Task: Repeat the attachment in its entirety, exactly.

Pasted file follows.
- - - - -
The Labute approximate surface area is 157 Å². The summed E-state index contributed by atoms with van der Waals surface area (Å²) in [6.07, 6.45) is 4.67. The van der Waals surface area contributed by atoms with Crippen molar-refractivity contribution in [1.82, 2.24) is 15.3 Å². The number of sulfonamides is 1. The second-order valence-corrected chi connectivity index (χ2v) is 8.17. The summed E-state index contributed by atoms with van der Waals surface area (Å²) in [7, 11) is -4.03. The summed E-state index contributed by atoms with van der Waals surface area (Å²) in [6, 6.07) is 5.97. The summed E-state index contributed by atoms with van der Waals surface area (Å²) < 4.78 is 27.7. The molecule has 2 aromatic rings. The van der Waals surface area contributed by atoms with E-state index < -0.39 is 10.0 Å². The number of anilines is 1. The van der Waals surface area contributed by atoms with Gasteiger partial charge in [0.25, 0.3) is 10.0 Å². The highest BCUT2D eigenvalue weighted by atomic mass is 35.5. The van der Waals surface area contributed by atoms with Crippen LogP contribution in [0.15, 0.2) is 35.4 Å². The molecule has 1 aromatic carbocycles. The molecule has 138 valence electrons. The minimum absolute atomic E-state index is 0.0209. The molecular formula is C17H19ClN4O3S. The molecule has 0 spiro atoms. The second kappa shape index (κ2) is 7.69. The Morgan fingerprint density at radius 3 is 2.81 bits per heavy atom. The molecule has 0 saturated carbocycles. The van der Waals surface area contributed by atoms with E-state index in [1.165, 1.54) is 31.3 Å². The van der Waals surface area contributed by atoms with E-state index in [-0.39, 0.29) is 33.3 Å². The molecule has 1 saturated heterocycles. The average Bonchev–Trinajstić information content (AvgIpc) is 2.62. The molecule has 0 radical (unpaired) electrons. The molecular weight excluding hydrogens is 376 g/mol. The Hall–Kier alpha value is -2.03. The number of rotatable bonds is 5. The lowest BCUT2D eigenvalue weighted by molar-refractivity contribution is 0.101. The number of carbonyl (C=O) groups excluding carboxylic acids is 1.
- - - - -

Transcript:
The Labute approximate surface area is 157 Å². The summed E-state index contributed by atoms with van der Waals surface area (Å²) in [6.07, 6.45) is 4.67. The van der Waals surface area contributed by atoms with Crippen molar-refractivity contribution in [1.82, 2.24) is 15.3 Å². The number of sulfonamides is 1. The second-order valence-corrected chi connectivity index (χ2v) is 8.17. The summed E-state index contributed by atoms with van der Waals surface area (Å²) in [7, 11) is -4.03. The summed E-state index contributed by atoms with van der Waals surface area (Å²) in [6, 6.07) is 5.97. The summed E-state index contributed by atoms with van der Waals surface area (Å²) < 4.78 is 27.7. The molecule has 2 aromatic rings. The van der Waals surface area contributed by atoms with E-state index < -0.39 is 10.0 Å². The number of anilines is 1. The van der Waals surface area contributed by atoms with Gasteiger partial charge in [0.25, 0.3) is 10.0 Å². The highest BCUT2D eigenvalue weighted by atomic mass is 35.5. The van der Waals surface area contributed by atoms with Crippen LogP contribution in [0.15, 0.2) is 35.4 Å². The molecule has 1 aromatic carbocycles. The molecule has 138 valence electrons. The minimum absolute atomic E-state index is 0.0209. The molecular formula is C17H19ClN4O3S. The molecule has 0 spiro atoms. The second kappa shape index (κ2) is 7.69. The Morgan fingerprint density at radius 3 is 2.81 bits per heavy atom. The molecule has 0 saturated carbocycles. The van der Waals surface area contributed by atoms with E-state index in [1.165, 1.54) is 31.3 Å². The van der Waals surface area contributed by atoms with E-state index in [-0.39, 0.29) is 33.3 Å². The molecule has 1 saturated heterocycles. The average Bonchev–Trinajstić information content (AvgIpc) is 2.62. The molecule has 0 radical (unpaired) electrons. The molecular weight excluding hydrogens is 376 g/mol. The Hall–Kier alpha value is -2.03. The number of rotatable bonds is 5. The lowest BCUT2D eigenvalue weighted by molar-refractivity contribution is 0.101. The number of carbonyl (C=O) groups excluding carboxylic acids is 1.